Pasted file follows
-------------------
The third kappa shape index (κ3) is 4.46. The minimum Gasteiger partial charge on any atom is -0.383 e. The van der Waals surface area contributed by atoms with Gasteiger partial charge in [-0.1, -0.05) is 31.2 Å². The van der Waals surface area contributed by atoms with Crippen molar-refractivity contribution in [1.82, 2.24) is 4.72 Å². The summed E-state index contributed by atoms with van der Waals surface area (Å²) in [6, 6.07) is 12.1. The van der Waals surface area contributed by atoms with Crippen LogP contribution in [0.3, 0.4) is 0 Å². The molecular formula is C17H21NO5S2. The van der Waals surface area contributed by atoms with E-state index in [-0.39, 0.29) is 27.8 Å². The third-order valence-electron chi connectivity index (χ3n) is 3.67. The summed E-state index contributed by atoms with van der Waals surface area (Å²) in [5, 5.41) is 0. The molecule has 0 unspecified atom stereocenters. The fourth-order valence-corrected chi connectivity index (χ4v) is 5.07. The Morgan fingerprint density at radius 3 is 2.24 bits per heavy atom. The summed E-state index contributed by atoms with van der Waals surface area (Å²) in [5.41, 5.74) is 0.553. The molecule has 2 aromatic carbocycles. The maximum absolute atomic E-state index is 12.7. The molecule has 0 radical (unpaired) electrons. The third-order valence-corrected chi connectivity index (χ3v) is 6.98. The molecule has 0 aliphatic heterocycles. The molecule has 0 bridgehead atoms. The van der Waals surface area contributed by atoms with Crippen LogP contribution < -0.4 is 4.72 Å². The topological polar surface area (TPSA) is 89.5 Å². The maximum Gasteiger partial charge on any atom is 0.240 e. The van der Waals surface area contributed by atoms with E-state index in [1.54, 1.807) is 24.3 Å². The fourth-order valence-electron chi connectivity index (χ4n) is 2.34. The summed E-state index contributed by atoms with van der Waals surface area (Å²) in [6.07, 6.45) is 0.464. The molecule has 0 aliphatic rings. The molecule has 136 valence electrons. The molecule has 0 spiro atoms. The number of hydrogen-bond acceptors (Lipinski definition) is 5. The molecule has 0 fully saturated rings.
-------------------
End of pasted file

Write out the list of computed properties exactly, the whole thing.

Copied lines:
The third kappa shape index (κ3) is 4.46. The minimum Gasteiger partial charge on any atom is -0.383 e. The van der Waals surface area contributed by atoms with Gasteiger partial charge in [-0.1, -0.05) is 31.2 Å². The van der Waals surface area contributed by atoms with Crippen molar-refractivity contribution in [1.82, 2.24) is 4.72 Å². The summed E-state index contributed by atoms with van der Waals surface area (Å²) in [6, 6.07) is 12.1. The van der Waals surface area contributed by atoms with Crippen LogP contribution in [0.3, 0.4) is 0 Å². The molecular formula is C17H21NO5S2. The van der Waals surface area contributed by atoms with E-state index in [-0.39, 0.29) is 27.8 Å². The third-order valence-electron chi connectivity index (χ3n) is 3.67. The summed E-state index contributed by atoms with van der Waals surface area (Å²) in [5, 5.41) is 0. The molecule has 0 unspecified atom stereocenters. The fourth-order valence-corrected chi connectivity index (χ4v) is 5.07. The Morgan fingerprint density at radius 3 is 2.24 bits per heavy atom. The summed E-state index contributed by atoms with van der Waals surface area (Å²) in [5.41, 5.74) is 0.553. The molecule has 2 aromatic carbocycles. The maximum absolute atomic E-state index is 12.7. The molecule has 0 radical (unpaired) electrons. The third-order valence-corrected chi connectivity index (χ3v) is 6.98. The molecule has 0 aliphatic heterocycles. The molecule has 0 bridgehead atoms. The van der Waals surface area contributed by atoms with Crippen LogP contribution < -0.4 is 4.72 Å². The topological polar surface area (TPSA) is 89.5 Å². The maximum Gasteiger partial charge on any atom is 0.240 e. The van der Waals surface area contributed by atoms with E-state index in [1.54, 1.807) is 24.3 Å². The fourth-order valence-electron chi connectivity index (χ4n) is 2.34. The summed E-state index contributed by atoms with van der Waals surface area (Å²) in [6.07, 6.45) is 0.464. The molecule has 0 aliphatic rings. The molecule has 136 valence electrons. The molecule has 0 spiro atoms. The number of hydrogen-bond acceptors (Lipinski definition) is 5. The molecule has 0 fully saturated rings.